Baechle demonstrates that there is a clear relation between the metrical constraint and stylistic choices: what is usually treated as a rhythmical or prosodical variation (for instance, medial caesura, pyrrhic resolution, synizesis) proceeds from the same restraints as do stylistical choices. Stylistic devices form additional restraints, on the one hand, but give an additional tool to solve metrical issues, on the other hand. The formal and elaborated style of the tragedians is in accordance with their metrical choices. The difference between styles becomes rather obvious in the case of synizesis which is marked as a non-Attic and poetic feature. In Aeschylus and Sophocles it is uncommon, in Euripides, who sometimes chooses it even in the case of the lesser compositional pressure, it is relatively more frequent, while in Aristophanic trimeter it is almost always restricted to the paratragic passages, where he is clearly parodying Euripidean style.
Nicholas Baechle has provided a technically detailed study, proceeding from the thorough statistical analysis towards the careful treatment of single cases. The methodology of previous works has been perfected (for instance, it contains the most accurate analysis of words shapes, taking into account both the inherent word shape and its prosodical modification). Therefore it is one of the most meticulous studies of the prosodical phenomena until now; especially valuable is the comparative nature of the work. The analysis is fully verifiable: the list of the analysed texts with the exactness of single verse lines is given in the addenda.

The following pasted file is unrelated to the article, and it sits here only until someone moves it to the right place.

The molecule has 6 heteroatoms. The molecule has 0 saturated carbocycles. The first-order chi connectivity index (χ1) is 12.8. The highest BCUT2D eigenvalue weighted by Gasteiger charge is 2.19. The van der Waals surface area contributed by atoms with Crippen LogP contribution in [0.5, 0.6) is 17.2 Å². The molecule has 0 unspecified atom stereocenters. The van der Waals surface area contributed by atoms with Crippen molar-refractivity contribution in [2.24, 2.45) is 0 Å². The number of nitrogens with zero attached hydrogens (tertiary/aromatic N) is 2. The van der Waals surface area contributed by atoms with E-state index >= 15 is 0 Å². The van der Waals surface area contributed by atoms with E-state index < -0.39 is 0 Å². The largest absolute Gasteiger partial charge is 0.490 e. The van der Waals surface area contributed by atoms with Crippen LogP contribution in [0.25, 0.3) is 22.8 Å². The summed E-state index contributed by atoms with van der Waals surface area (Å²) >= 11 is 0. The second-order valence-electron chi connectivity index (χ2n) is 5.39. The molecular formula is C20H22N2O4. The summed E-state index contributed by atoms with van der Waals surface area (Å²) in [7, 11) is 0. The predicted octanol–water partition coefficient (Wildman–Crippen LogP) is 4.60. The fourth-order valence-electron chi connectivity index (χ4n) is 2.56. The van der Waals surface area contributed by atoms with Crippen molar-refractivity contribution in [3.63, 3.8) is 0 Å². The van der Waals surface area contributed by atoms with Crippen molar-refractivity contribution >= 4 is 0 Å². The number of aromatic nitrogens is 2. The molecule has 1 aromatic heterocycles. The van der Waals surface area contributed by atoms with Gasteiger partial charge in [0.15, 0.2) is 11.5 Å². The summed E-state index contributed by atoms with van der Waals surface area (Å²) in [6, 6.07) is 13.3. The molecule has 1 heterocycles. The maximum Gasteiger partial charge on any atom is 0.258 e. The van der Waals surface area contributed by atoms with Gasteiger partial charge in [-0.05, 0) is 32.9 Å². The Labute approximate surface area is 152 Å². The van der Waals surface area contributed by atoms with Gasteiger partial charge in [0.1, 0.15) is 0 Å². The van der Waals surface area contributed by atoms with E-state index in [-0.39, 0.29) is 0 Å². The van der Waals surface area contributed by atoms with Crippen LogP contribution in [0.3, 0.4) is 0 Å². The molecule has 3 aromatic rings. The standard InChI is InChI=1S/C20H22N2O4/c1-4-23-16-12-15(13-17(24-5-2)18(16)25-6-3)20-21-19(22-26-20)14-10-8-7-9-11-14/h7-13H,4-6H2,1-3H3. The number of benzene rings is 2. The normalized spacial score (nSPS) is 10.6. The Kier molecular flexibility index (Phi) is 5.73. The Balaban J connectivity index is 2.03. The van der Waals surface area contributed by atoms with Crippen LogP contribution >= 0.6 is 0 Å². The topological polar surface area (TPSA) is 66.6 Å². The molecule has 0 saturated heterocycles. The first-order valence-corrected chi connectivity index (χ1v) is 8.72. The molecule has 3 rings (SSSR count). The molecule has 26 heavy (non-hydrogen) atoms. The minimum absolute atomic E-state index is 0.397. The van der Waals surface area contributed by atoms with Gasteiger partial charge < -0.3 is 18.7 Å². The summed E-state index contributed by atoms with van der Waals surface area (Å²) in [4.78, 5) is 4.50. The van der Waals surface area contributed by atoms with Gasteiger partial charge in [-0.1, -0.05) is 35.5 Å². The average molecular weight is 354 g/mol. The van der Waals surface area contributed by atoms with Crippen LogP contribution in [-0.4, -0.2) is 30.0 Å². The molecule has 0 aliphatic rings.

The same method could be useful, for instance, as an additional instrument in authorization. But the benefit is not just practical, as it is in the case of authorization, but it also helps us to better understand, for instance, the more subtle nuances of Aristophanes’ humour, as Baechle states, for instance, in p. 79: "The importance of Aristophanic parody in understanding the tragedians’ preferences is that it gives us external evidence as to the stylistic importance of this prosody. Aristophanes had to avoid such [metrical] lengthenings as inappropriate, to begin with. He could also rely on that inappropriateness: he knew his audience would respond to the humor of using an alien form of prosody."
Mutatis mutandis, the method of this study can be fruitful in application to other verse traditions as well. Further studies in this field cannot overlook the achievements of this work.